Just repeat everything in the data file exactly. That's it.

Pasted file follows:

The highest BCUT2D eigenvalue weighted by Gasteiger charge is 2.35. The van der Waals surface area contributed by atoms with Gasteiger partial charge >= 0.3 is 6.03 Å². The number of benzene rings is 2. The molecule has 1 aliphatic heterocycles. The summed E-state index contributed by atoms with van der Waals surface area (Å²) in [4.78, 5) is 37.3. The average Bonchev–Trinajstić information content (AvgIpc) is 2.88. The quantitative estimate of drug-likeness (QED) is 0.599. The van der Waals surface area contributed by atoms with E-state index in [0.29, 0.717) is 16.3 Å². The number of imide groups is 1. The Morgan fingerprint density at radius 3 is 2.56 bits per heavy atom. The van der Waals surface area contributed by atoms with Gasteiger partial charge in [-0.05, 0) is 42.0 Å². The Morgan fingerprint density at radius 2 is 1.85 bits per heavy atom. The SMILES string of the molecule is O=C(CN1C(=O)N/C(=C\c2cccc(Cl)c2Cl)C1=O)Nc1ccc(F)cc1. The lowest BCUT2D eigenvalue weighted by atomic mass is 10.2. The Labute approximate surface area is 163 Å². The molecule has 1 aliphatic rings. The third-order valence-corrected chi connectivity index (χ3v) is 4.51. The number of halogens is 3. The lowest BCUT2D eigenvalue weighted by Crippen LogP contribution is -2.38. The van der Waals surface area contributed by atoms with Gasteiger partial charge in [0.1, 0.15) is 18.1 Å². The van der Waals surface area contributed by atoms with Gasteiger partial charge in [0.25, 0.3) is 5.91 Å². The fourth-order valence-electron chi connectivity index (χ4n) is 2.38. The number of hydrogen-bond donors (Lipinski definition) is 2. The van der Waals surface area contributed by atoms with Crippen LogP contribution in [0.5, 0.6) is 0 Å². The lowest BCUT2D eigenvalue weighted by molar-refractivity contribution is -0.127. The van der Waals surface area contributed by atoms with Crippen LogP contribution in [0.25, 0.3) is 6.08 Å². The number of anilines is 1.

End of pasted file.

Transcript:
The highest BCUT2D eigenvalue weighted by Gasteiger charge is 2.35. The van der Waals surface area contributed by atoms with Gasteiger partial charge >= 0.3 is 6.03 Å². The number of benzene rings is 2. The molecule has 1 aliphatic heterocycles. The summed E-state index contributed by atoms with van der Waals surface area (Å²) in [4.78, 5) is 37.3. The average Bonchev–Trinajstić information content (AvgIpc) is 2.88. The quantitative estimate of drug-likeness (QED) is 0.599. The van der Waals surface area contributed by atoms with E-state index in [0.29, 0.717) is 16.3 Å². The number of imide groups is 1. The Morgan fingerprint density at radius 3 is 2.56 bits per heavy atom. The van der Waals surface area contributed by atoms with Gasteiger partial charge in [-0.05, 0) is 42.0 Å². The Morgan fingerprint density at radius 2 is 1.85 bits per heavy atom. The SMILES string of the molecule is O=C(CN1C(=O)N/C(=C\c2cccc(Cl)c2Cl)C1=O)Nc1ccc(F)cc1. The lowest BCUT2D eigenvalue weighted by atomic mass is 10.2. The Labute approximate surface area is 163 Å². The molecule has 1 aliphatic rings. The third-order valence-corrected chi connectivity index (χ3v) is 4.51. The number of halogens is 3. The lowest BCUT2D eigenvalue weighted by Crippen LogP contribution is -2.38. The van der Waals surface area contributed by atoms with Gasteiger partial charge in [0.1, 0.15) is 18.1 Å². The van der Waals surface area contributed by atoms with Gasteiger partial charge in [0.25, 0.3) is 5.91 Å². The fourth-order valence-electron chi connectivity index (χ4n) is 2.38. The number of hydrogen-bond donors (Lipinski definition) is 2. The van der Waals surface area contributed by atoms with Crippen LogP contribution in [0.5, 0.6) is 0 Å². The lowest BCUT2D eigenvalue weighted by molar-refractivity contribution is -0.127. The van der Waals surface area contributed by atoms with Crippen LogP contribution in [0.25, 0.3) is 6.08 Å². The number of anilines is 1.